An Otero County Commissioner and leader of a group that supports President Donald Trump is facing calls to resign over his declaration that “the only good Democrat is a dead Democrat.”
The commissioner, Couy Griffin, made the remarks this weekend at a protest in Truth or Consequences where a number of elected officials and candidates for office spoke against restrictions imposed by the state to slow the spread of COVID-19. The protest came after a church in Truth or Consequences received a cease and desist for holding services despite the state’s public health emergency order that, at the time, banned in-person services. Churches can now hold in-person services with 25 percent capacity. Griffin quickly followed his comment, which was met by cheers from those in attendance according to a video posted by his organization ‘Cowboys for Trump,’ by saying he meant a political death, not a physical death. “We need to have, I say the reason why the only good Democrat’s a dead Democrat, I’m saying politically speaking, and I’m saying it because we need to have majorities in the House and Senate,” Griffin said.
Vice President Mike Pence will be in New Mexico next week to promote Donald Trump’s North American trade agreement. Pence’s trip to Artesia on Wednesday, Aug. 21 was announced by America First Policies, a non-profit that backs Trump. Pence’s visit will be part of a series of events the group is holding to promote the United States-Mexico-Canada Agreement, a replacement to NAFTA which was signed by Canada, Mexico and the United States but has not been ratified by Congress. According to the group, the event will feature “guest speakers discussing the [USMCA], and how this new trade deal will hugely benefit the economy and American workers in the Artesia area, the state of New Mexico, and in our great nation as a whole.”
The Trump campaign has maintained they believe he can win New Mexico in 2020, despite losing to Democrat Hillary Clinton by over 8 percentage points in 2016 (Libertarian candidate, former Gov. Gary Johnson, received 9.3 percent of the vote, the highest percentage by a third-party candidate since Independent Ross Perot in 1992).
Controversial political figure and former presidential chief strategist Steve Bannon will make an appearance in New Mexico on Thursday in support of the Republican U.S. Senate candidate. UPDATE: Steve Bannon: Mick Rich is a ‘real populist’
Mick Rich’s campaign confirmed that Bannon will speak on behalf of his political group Citizens of the American Republic in Roswell, stumping for the Albuquerque construction contractor and political newcomer. The Rich campaign said the event is sponsored and paid for by Citizens of the American Republic and Rich will appear as a guest. Nick Gerard, a staffer with the Mick Rich campaign, said Bannon’s appearance is notable for both the campaign and the Republican Party. “A lot of people nationally kind of look at New Mexico and just assume it will forever and always be a Democratic state and that’s not the case on the ground,” Gerard said.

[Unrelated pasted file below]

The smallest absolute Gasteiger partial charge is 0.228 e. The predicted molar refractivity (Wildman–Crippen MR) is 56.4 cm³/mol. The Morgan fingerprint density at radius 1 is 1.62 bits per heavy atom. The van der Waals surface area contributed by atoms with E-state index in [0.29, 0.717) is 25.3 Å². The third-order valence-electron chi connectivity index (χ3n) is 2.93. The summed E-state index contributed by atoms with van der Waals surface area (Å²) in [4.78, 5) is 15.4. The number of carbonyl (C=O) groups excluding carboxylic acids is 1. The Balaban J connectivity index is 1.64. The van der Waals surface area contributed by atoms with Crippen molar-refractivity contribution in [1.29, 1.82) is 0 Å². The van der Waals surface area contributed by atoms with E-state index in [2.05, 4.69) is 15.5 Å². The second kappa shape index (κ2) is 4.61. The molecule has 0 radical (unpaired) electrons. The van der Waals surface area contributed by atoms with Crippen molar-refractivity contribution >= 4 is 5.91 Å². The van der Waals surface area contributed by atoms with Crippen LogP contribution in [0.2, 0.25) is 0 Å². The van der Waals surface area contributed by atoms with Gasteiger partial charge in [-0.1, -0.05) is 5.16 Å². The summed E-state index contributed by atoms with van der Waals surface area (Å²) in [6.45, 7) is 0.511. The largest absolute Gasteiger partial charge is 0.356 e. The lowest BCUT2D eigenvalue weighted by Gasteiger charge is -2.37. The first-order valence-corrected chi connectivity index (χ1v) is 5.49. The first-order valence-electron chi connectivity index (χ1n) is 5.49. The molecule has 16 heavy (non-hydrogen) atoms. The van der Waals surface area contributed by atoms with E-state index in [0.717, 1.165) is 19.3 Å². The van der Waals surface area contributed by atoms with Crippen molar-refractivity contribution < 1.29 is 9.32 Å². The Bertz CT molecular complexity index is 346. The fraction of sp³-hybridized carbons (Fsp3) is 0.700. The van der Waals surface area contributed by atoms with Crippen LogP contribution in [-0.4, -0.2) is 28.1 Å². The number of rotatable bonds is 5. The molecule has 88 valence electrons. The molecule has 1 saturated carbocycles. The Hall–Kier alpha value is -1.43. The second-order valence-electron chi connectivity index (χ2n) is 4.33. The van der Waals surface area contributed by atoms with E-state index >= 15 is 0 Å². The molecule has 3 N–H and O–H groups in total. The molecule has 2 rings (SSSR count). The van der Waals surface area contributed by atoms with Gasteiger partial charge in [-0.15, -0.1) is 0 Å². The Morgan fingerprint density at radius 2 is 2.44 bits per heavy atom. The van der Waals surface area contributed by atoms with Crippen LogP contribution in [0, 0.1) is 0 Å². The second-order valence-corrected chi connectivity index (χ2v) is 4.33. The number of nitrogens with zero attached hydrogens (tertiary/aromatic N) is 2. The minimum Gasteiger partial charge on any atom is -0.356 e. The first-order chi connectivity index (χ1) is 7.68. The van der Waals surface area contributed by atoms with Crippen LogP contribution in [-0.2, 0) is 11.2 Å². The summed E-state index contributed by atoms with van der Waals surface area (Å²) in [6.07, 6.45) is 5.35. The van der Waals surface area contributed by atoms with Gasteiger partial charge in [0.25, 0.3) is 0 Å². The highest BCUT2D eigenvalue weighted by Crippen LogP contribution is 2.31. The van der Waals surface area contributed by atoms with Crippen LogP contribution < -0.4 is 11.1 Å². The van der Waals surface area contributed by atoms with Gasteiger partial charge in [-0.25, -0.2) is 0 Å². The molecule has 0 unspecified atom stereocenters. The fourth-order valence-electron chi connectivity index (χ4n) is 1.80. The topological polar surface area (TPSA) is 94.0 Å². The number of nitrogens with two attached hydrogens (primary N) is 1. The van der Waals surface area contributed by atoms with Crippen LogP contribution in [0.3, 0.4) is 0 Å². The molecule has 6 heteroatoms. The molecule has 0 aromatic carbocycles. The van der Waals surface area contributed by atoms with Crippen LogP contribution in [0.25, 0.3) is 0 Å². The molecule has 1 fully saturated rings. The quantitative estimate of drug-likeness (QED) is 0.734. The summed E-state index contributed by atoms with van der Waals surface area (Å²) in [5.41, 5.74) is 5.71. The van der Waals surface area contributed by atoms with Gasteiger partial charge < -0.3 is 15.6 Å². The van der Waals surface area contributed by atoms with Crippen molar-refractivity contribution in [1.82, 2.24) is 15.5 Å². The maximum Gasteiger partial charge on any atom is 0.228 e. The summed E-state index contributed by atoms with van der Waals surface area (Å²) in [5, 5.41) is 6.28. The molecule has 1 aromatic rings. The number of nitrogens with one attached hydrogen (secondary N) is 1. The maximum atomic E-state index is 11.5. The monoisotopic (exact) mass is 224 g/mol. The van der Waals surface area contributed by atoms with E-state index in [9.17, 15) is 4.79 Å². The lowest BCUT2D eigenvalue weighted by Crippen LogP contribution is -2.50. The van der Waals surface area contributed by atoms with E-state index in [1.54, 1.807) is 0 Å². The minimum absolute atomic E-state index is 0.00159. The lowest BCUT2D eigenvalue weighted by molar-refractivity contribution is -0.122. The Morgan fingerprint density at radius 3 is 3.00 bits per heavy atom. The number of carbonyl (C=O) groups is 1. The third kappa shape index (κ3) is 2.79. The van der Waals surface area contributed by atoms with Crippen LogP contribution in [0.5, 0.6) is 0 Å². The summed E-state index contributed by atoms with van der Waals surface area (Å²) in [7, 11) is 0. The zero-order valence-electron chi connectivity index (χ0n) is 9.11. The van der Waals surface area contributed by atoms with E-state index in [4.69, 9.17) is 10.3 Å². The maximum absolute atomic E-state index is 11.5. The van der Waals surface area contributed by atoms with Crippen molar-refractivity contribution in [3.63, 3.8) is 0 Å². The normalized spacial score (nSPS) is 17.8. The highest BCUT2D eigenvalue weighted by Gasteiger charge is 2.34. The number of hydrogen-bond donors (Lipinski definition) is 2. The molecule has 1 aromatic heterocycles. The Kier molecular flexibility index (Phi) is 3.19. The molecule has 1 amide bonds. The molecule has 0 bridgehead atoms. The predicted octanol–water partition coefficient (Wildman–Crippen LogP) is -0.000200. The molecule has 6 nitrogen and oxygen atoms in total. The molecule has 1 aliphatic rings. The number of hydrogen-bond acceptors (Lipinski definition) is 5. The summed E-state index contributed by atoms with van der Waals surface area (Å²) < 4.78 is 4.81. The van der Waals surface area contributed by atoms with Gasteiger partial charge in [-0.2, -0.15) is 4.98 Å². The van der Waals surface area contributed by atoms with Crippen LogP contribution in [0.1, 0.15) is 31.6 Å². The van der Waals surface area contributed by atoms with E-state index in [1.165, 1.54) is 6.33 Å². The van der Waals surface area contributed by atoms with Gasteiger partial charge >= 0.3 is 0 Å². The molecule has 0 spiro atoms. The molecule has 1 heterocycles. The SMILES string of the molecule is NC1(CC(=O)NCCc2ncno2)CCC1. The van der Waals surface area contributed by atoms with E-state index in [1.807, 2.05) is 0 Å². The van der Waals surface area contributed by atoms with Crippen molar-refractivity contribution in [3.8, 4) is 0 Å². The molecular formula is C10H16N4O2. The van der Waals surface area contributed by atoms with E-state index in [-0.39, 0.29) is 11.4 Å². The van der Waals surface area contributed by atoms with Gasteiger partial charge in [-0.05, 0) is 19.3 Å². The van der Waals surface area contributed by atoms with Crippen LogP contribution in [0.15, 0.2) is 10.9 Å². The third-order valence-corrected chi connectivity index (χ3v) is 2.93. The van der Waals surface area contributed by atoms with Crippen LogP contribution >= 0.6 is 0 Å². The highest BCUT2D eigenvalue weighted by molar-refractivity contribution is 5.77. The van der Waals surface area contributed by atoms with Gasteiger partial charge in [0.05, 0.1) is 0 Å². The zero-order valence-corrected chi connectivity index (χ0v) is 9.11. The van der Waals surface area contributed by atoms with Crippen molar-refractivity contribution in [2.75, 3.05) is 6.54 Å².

The Libertarian Party of New Mexico filed paperwork to name former governor Gary Johnson as its nominee for U.S. Senate. The Secretary of State updated the listing of candidates to include Johnson Tuesday morning after the party filed at 9:30 on Monday, the office said. He will face incumbent Democrat Martin Heinrich and Republican contractor Mick Rich in the November general election. The Libertarian Party of New Mexico Central Committee voted Johnson as its candidate earlier this month after State Land Commissioner Aubrey Dunn, the original nominee, withdrew from the race. For about a week after the nomination, while supporters anticipated a run, Johnson stayed silent on his plans.
The Sandoval County Commission’s effort to impose a right-to-work ordinance at the county level may have run into a roadblock: the pile of cash it would cost the county to defend itself against promised lawsuits.. But in a late-night vote, the commission voted 4-1 to publish the proposed ordinance’s legislation, putting in motion the process for passage of the ordinance. When enacted, right-to-work laws stop employers from entering into agreements with workers that require they be a member of a labor union or that non-union members pay union dues, known as “fair share” as a condition of employment. County Commission Chairman Don Chapman said he supported right-to-work, but was concerned about the cost of litigation. During the meeting he read aloud an email from the county attorney explaining that the county would be sued—and that it is “very likely we will lose the lawsuit” at both the federal district court and circuit court of appeals level.